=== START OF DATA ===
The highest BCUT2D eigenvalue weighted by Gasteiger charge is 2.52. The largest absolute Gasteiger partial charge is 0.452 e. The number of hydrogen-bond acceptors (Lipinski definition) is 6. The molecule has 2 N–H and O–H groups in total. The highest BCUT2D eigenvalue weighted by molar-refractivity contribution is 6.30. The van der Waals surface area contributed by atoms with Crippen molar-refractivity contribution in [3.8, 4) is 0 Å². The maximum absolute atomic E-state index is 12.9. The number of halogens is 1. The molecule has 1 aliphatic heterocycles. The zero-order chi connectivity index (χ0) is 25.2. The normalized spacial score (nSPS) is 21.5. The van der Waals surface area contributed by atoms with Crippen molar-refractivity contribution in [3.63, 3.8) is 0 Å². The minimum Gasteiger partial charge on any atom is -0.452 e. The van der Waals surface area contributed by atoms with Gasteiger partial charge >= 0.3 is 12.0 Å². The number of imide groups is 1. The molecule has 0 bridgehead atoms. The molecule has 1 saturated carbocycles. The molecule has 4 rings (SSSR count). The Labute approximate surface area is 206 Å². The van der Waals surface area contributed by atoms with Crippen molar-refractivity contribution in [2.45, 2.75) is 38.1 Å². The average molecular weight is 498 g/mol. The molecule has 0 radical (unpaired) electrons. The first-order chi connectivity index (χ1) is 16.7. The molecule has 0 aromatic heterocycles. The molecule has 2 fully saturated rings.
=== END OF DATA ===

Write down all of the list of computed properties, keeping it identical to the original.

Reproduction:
The highest BCUT2D eigenvalue weighted by Gasteiger charge is 2.52. The largest absolute Gasteiger partial charge is 0.452 e. The number of hydrogen-bond acceptors (Lipinski definition) is 6. The molecule has 2 N–H and O–H groups in total. The highest BCUT2D eigenvalue weighted by molar-refractivity contribution is 6.30. The van der Waals surface area contributed by atoms with Crippen molar-refractivity contribution in [3.8, 4) is 0 Å². The maximum absolute atomic E-state index is 12.9. The number of halogens is 1. The molecule has 1 aliphatic heterocycles. The zero-order chi connectivity index (χ0) is 25.2. The normalized spacial score (nSPS) is 21.5. The van der Waals surface area contributed by atoms with Crippen molar-refractivity contribution in [3.63, 3.8) is 0 Å². The minimum Gasteiger partial charge on any atom is -0.452 e. The van der Waals surface area contributed by atoms with Gasteiger partial charge >= 0.3 is 12.0 Å². The number of imide groups is 1. The molecule has 0 bridgehead atoms. The molecule has 1 saturated carbocycles. The molecule has 4 rings (SSSR count). The Labute approximate surface area is 206 Å². The van der Waals surface area contributed by atoms with Crippen molar-refractivity contribution in [2.45, 2.75) is 38.1 Å². The average molecular weight is 498 g/mol. The molecule has 0 radical (unpaired) electrons. The first-order chi connectivity index (χ1) is 16.7. The molecule has 0 aromatic heterocycles. The molecule has 2 fully saturated rings.